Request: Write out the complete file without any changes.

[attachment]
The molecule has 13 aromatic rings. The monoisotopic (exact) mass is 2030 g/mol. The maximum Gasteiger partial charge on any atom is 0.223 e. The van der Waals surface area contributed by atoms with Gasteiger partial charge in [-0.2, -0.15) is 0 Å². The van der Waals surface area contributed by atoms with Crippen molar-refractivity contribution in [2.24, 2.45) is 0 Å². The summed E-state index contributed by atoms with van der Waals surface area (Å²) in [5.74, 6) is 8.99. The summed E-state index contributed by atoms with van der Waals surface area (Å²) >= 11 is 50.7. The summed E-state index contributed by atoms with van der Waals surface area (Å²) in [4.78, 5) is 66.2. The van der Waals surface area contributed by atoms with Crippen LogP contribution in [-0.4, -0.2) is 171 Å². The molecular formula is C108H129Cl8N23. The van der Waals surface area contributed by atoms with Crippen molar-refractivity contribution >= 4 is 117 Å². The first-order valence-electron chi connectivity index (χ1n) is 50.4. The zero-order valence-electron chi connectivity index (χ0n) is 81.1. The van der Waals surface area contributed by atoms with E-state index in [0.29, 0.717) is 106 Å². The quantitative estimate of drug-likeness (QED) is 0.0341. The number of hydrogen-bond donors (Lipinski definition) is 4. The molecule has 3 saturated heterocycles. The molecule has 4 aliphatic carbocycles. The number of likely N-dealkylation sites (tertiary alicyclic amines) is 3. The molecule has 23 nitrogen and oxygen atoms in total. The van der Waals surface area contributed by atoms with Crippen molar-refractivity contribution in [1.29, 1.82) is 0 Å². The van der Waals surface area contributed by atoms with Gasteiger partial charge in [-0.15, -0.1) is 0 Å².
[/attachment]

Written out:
The molecule has 13 aromatic rings. The monoisotopic (exact) mass is 2030 g/mol. The maximum Gasteiger partial charge on any atom is 0.223 e. The van der Waals surface area contributed by atoms with Gasteiger partial charge in [-0.2, -0.15) is 0 Å². The van der Waals surface area contributed by atoms with Crippen molar-refractivity contribution in [2.24, 2.45) is 0 Å². The summed E-state index contributed by atoms with van der Waals surface area (Å²) in [5.74, 6) is 8.99. The summed E-state index contributed by atoms with van der Waals surface area (Å²) >= 11 is 50.7. The summed E-state index contributed by atoms with van der Waals surface area (Å²) in [4.78, 5) is 66.2. The van der Waals surface area contributed by atoms with Crippen LogP contribution in [-0.4, -0.2) is 171 Å². The molecular formula is C108H129Cl8N23. The van der Waals surface area contributed by atoms with Crippen molar-refractivity contribution >= 4 is 117 Å². The first-order valence-electron chi connectivity index (χ1n) is 50.4. The zero-order valence-electron chi connectivity index (χ0n) is 81.1. The van der Waals surface area contributed by atoms with E-state index in [0.29, 0.717) is 106 Å². The quantitative estimate of drug-likeness (QED) is 0.0341. The number of hydrogen-bond donors (Lipinski definition) is 4. The molecule has 3 saturated heterocycles. The molecule has 4 aliphatic carbocycles. The number of likely N-dealkylation sites (tertiary alicyclic amines) is 3. The molecule has 23 nitrogen and oxygen atoms in total. The van der Waals surface area contributed by atoms with Crippen molar-refractivity contribution in [1.29, 1.82) is 0 Å². The van der Waals surface area contributed by atoms with Gasteiger partial charge in [-0.15, -0.1) is 0 Å².